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Westbrook Johnson
Westbrook Johnson

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Is the Suspense Getting to You?

DISCLAIMER: While the code discussed in this article is fairly short in lines of code, it has a pretty robust feature set, much of which I do not purport to fully understand. While one of my goals with this article is to better understand the code discussed herein, one which I feel I've achieved (many paragraphs around suggested alterations have gone through a number of versions in and of themselves), I look forward to any insight you’d like to share regarding any functionality I might be missing or misunderstanding supporting a deeper and broader understanding of what's being delivered. In the case that you're interested in sharing, please share in the comments below so that I can update the main body of the article as needed. Thanks!

And so, it begins...

Last year at Chrome Dev Summit, Justin Fagnani presented on some really exciting extensions to the currently available lit-html and LitElement feature set. Including ideas like advanced scheduling for longrunning tasks, chunked rendering, and more, it's quite worth full and repeated watches. If you’ve not already checked it out, I suggest you jump straight to the work presented around async rendering as powered by the runAsync directive for lit-html:

runAsync looks like a pretty awesome addition to the set of directives you can choose to employ when working with lit-html and, while it’s taken me a long time to get it in writing, I’ve been thinking a lot about what the technique would look like in a more declarative context, something more DOM driven. I wanted to take the power that this addition would give lit-html and apply it to LitElement so that it was easily accessible to the broader web components community. Something like:

    <do-something-lazily wait="2000">
        <div slot="success">Success</div>
        <div slot="initial">Initial</div>
        <div slot="error">Error</div>
        <div slot="pending">Pending</div>

You could then push things a little further so that you can have a staged “pending” state via something like:

    <do-something-lazily wait="2000">
        <div slot="success">Success</div>
        <div slot="initial">Initial</div>
        <div slot="error">Error</div>
        <staged-pending slot="pending" wait="500">
            <div slot="success">Waiting a lot</div>
            <div slot="pending">Waiting a little</div>

Elements named for specific intent, not for actual usage.

But, really, let's do it!

To make this possible, we can apply the runAsync() directive, in the most creatively named <run-async /> element, and it looks like the following:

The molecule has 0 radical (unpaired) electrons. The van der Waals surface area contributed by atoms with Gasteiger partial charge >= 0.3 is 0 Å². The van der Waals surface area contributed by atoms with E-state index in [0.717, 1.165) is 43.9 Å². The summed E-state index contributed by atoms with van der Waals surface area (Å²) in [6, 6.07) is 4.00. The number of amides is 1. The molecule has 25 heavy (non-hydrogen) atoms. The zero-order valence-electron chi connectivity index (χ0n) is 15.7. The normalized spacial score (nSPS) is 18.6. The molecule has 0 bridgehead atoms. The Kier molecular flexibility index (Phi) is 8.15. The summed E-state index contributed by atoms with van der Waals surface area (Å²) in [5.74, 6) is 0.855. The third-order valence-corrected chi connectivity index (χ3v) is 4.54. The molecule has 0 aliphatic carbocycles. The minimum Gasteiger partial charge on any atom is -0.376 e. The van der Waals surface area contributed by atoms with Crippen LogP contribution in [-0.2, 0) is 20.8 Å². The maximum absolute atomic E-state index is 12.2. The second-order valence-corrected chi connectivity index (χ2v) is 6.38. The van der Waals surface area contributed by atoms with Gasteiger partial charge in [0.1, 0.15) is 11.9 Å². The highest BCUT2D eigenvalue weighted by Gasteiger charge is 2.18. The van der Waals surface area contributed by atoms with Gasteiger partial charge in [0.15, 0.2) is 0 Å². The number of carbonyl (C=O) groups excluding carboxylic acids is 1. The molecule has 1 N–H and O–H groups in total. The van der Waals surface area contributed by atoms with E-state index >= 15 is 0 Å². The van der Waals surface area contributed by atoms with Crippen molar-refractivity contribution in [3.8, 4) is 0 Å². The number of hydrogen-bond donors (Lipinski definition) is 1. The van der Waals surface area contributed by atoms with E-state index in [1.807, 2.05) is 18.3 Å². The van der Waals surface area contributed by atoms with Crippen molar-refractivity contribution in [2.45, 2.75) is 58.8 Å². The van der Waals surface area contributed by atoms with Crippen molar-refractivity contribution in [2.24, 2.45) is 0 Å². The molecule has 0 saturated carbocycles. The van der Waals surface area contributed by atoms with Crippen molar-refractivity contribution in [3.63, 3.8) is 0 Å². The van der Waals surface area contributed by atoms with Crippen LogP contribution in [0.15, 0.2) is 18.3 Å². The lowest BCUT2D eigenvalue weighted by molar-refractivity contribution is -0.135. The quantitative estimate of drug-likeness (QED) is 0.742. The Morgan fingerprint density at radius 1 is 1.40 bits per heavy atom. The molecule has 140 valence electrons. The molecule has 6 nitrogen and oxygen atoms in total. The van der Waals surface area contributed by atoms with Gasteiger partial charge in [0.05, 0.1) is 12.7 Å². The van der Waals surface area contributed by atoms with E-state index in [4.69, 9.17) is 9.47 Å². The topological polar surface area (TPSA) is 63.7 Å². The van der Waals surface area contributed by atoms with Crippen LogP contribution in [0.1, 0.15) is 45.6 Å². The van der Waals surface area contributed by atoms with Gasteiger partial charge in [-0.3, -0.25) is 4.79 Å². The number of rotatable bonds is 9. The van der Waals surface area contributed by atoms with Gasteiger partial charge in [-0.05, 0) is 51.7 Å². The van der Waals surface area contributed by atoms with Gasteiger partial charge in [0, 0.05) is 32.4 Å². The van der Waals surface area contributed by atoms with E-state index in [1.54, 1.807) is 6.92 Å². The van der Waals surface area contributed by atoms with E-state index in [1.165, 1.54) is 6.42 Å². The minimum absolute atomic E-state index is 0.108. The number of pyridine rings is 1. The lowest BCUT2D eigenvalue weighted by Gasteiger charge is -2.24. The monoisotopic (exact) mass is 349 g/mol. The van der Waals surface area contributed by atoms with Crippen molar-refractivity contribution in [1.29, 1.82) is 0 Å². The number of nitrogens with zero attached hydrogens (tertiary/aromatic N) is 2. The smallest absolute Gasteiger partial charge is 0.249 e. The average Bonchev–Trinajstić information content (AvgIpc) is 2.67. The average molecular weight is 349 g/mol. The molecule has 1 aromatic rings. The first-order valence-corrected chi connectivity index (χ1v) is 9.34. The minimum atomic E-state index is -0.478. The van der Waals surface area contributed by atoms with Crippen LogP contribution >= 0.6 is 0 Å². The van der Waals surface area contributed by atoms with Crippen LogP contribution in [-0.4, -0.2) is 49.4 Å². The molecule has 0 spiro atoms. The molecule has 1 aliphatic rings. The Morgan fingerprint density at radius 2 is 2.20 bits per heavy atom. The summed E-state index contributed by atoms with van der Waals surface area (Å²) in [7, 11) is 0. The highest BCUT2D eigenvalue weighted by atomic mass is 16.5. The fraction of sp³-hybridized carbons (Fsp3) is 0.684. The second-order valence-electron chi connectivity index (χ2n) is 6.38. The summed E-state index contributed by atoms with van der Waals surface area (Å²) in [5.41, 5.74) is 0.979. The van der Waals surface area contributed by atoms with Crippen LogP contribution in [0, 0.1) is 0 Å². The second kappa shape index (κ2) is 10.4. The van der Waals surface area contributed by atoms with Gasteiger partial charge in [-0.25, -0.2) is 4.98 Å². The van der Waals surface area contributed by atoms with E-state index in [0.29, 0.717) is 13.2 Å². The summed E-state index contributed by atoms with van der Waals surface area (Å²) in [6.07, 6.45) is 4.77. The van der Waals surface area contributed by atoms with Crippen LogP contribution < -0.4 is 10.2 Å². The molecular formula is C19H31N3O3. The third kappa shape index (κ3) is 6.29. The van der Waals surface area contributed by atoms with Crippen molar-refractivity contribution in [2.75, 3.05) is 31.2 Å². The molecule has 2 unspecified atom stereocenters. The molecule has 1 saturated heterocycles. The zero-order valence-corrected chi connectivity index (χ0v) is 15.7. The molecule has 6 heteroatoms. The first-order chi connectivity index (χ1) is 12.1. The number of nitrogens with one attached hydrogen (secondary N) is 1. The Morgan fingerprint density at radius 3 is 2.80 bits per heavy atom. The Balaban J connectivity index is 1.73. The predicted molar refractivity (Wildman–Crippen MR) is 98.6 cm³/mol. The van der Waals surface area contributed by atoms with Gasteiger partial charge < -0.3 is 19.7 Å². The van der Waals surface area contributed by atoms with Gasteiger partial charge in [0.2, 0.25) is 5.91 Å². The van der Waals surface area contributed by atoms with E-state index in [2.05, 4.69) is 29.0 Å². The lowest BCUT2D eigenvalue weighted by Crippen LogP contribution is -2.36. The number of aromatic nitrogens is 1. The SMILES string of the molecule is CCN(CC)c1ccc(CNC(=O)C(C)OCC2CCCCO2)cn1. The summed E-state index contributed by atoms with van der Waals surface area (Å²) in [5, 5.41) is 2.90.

Making the DOM for each of the possible states of the async action a slot named after the current stage (though error seemed more appropriate that failure, change my mind!) means that with very little work we get a generic version of the example listed above available for us to use. We can take advantage of our fallbackAction that translates the wait attribute into the milliseconds with which to start a countdown before our "asynchronous action" completes. By supplying an actual action this really starts to come to life.

The example below takes advantage of and a little bit of synthetic delay over the pipe to really give you an idea of how this could work:

For example only, notice the use of the following to help the placeholder JSON take random amounts of extra time to make it back to the client:

    var wait = ms => new Promise((r, j)=>setTimeout(r, ms));

    // ...

    const simulatedDelay = Math.floor(Math.random() * Math.floor(2000));
    await wait(simulatedDelay);

This means that an otherwise "immediate" response to the request for content takes a perceivable amount of time and we are allowed to experience the benefits of the nested <run-async /> element in the "pending" slot. Allowing the UI to be even more communicative with the user based on network conditions is one of the most immediately valuable benefits of this technique. This is much better than keeping your users in suspense as to what's going on in your application as it acquires the content and data with which those users want to interact.

Why can’t I have it now?

Why? Indeed. Currently, this feature is sitting on the lit-html repo as an open PR that hasn’t had much love from Justin and team for some time. Maybe if everyone reading this is also interested in this functionality we can guilt them into finishing the work and making it available in a production release! I’d be very excited to wrap this implementation of <run-async /> element with some tests and get it on NPM in sort order if it were.

That’s not to say that the current implementations (both the directive and my element) aren't without issue.

Remaining issues, and open questions

When is it initialized?

As currently proposed the only way for the code to get into the "initial" state is for a new InitialStateError(); to be thrown, which is not my favorite thing in the world. Firstly, I think the code should be in the "initial" state by default, not by explicit action, so I don't know why we need this interface (pardon the pun) to begin with. Luckily, in the context of our <run-async /> element, we can hide this implementation detail a bit. However, it still feels a little hinky and whether it's me, you, or the next person to test out runAsync(), I think it'll continue to be an issue about which people develop confusion. Please share your thoughts about this approach in the comments below, OR even better comment directly into the PR about it. You can agree with me, possibly suggest a better way forward, or suggest some docs to support a broader understanding of this use case, to help me and the next person be less confused. Whichever way, I'll count it as a win!

When throwing isn't really throwing